Basically, the way this testing works is that they look for common cancer mutations. The mutations in the Foundation test are not limited to those commonly found in breast cancer. The idea is that you could have a mutation that is common in another type of cancer, and there may be a drug available that is directed at that particular mutation (for example if you had an EGFR mutation, it might suggest that an EGFR inhibitor may be effective for you, even though the drug was developed with lung cancer in mind).’

There are other treatment routes - again including drugs licensed in the US but not here yet and an approach I am exploring – dendritic cell therapy (immunotherapy)which is only possible in Germany and Mexico but for which I have read some very powerful evidence and testimonials. I will talk more about these – but as you can see – staying alive is going to require military planning, research, tenacity, determination and probably a good bit of fund raising at some point – as the treatments of the future can only be had now if you are willing and able to pay.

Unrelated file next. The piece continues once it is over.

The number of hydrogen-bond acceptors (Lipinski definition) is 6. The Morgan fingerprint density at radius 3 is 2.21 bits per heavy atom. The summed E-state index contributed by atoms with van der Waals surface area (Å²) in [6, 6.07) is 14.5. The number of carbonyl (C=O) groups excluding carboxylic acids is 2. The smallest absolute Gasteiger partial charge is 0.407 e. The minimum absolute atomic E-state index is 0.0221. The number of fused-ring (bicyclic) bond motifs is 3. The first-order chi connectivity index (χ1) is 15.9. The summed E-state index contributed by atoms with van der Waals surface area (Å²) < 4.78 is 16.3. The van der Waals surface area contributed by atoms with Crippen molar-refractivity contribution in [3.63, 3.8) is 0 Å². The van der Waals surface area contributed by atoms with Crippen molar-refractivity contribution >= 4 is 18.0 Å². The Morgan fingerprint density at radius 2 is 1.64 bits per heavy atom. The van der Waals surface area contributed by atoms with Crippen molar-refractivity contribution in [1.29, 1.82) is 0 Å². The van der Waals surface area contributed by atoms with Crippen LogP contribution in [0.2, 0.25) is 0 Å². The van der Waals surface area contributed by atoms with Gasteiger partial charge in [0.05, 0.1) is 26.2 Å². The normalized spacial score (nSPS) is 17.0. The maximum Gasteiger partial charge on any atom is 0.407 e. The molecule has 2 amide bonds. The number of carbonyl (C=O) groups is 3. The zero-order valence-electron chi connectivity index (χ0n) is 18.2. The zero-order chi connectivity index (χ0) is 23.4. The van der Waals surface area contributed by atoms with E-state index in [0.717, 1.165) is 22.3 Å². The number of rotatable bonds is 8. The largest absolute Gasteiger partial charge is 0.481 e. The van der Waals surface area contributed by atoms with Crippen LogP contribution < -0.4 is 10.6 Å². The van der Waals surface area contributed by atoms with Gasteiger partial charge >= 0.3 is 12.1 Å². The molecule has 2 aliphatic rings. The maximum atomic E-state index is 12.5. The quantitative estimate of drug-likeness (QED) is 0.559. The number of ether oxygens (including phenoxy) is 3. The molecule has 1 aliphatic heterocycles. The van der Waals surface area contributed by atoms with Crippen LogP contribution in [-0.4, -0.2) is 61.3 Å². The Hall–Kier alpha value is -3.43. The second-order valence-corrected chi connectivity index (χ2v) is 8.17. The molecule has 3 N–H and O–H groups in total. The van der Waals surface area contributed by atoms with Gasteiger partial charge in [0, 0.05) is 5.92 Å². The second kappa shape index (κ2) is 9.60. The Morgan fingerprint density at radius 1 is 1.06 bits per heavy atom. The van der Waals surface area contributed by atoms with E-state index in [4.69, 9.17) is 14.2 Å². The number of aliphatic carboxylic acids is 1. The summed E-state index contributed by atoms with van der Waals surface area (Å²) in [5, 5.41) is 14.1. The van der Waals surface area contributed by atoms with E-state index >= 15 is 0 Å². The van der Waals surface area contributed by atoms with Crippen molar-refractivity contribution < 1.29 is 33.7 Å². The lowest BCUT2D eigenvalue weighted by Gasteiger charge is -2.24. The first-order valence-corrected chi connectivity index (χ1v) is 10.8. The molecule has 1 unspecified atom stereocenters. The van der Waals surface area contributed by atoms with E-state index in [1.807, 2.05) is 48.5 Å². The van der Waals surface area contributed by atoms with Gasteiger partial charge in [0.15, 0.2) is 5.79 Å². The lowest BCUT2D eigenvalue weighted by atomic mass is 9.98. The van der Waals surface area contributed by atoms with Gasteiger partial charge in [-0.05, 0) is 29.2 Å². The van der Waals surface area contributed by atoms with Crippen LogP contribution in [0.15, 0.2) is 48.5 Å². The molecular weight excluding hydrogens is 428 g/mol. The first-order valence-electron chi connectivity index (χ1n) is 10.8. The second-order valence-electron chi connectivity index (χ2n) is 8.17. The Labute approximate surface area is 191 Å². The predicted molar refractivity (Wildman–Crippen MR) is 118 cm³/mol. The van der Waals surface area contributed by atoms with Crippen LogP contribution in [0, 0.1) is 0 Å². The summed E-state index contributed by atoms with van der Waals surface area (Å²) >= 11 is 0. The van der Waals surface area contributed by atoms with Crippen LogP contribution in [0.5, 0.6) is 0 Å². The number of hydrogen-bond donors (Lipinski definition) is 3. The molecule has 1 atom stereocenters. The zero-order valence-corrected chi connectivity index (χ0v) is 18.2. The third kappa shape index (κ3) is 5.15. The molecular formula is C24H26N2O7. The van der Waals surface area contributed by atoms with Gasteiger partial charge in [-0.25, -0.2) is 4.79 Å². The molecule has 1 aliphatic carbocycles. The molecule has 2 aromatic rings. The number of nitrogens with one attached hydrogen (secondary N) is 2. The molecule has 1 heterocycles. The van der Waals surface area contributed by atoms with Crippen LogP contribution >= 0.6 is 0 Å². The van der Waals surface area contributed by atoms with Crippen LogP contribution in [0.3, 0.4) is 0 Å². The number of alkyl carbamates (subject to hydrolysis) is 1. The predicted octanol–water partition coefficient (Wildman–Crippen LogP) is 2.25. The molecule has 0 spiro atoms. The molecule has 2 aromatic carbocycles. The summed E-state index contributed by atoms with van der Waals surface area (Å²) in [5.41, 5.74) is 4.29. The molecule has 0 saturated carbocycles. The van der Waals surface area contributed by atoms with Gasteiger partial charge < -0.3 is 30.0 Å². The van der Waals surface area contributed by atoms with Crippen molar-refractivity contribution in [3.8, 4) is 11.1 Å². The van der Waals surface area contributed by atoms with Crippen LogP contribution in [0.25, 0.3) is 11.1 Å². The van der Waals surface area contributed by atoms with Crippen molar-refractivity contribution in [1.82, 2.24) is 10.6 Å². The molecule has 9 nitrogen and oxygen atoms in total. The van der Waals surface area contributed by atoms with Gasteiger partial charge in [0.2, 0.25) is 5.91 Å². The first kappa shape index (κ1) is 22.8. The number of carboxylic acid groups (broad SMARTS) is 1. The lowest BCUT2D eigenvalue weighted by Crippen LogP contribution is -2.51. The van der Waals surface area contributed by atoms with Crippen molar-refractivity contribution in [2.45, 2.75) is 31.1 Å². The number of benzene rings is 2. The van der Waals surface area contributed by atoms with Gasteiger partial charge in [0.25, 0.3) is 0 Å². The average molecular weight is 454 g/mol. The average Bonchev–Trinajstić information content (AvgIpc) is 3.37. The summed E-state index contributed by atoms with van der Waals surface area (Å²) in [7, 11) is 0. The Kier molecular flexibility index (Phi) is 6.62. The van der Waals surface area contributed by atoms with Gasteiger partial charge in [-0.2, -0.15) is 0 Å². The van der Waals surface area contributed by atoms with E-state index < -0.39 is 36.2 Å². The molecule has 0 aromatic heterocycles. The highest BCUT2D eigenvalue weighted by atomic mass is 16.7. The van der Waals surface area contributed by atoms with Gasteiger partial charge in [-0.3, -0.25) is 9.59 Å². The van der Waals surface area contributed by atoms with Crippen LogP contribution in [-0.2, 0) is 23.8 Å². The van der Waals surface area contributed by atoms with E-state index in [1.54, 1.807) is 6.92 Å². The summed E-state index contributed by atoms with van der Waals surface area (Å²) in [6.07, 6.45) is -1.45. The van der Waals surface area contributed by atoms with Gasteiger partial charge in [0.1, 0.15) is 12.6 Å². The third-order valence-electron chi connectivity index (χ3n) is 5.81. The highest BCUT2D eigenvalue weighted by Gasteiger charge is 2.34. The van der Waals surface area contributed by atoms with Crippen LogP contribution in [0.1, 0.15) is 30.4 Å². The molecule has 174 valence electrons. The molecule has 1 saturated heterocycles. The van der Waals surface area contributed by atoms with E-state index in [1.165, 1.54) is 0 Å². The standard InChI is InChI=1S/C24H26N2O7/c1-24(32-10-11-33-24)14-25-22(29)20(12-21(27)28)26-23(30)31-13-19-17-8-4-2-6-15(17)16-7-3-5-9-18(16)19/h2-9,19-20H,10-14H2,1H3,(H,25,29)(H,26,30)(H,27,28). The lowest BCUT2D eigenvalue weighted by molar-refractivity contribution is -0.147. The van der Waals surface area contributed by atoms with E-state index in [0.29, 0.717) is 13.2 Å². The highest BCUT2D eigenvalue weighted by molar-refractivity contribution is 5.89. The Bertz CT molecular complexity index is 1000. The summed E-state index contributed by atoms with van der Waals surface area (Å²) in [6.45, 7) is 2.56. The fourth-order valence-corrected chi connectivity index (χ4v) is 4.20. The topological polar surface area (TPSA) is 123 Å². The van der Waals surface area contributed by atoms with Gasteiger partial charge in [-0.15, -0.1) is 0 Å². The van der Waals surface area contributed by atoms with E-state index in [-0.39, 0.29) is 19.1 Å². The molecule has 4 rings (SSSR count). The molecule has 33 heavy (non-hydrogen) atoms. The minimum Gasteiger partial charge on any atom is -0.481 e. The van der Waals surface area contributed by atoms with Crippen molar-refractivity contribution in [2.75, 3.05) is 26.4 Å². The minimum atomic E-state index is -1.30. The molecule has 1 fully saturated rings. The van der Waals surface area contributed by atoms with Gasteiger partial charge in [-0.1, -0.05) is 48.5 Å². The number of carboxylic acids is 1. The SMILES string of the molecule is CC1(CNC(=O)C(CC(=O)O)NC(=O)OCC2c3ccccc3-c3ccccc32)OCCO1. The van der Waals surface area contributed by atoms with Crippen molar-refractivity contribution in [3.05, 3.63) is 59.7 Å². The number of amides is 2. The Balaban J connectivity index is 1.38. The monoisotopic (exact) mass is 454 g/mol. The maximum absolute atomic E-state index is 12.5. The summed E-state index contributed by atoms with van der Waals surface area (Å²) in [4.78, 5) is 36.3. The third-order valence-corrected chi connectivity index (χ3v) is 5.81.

In two days I will have my 6th chemotherapy. Six out of 12, assuming that it is doing what it is supposed to do. I will know that about a week or so after this session as I will have a CT scan. I have had only a couple of meetings with my oncologist so far, and these have been a bit of a blur. It was all so new I more or less just listened, asked some very basic questions and followed instructions (doesn’t sound like me!). I was scared too, scared to ask questions for which I did not really want to know the answer. I have avoided too many probing questions. There are questions I have not asked but for which an answer exits (as opposed to crystal ball type questions for which the answer is almost certainly ‘… well it depends, everyone is different’, for example about the extent of the cancer on the liver. It was described by the cancer radiologist at my first scan as ‘salt and peppered’ through my liver and in my written first CT scan report as ‘extensive metastasis’ . I gleaned there must be tumours of sufficient size to take a biopsy (so a bit larger than salt and pepper) or I would not have had one. Other than that I have not asked directly anymore detail about the state of my liver. I know my liver bloods are OK – so it is not actually affecting the functioning of the liver at this point. It does feel swollen and hard which does not feel right. But with my scan coming up I am thinking that these questions will soon inevitably be answered as the meeting to discuss the scan results will specifically look at how responsive the cancer is to the current chemo. To determine that there will need to be a comparison between the first scan and the one I am soon to have. So one way or another I will soon have a better idea of the state of my liver, before treatment and around now.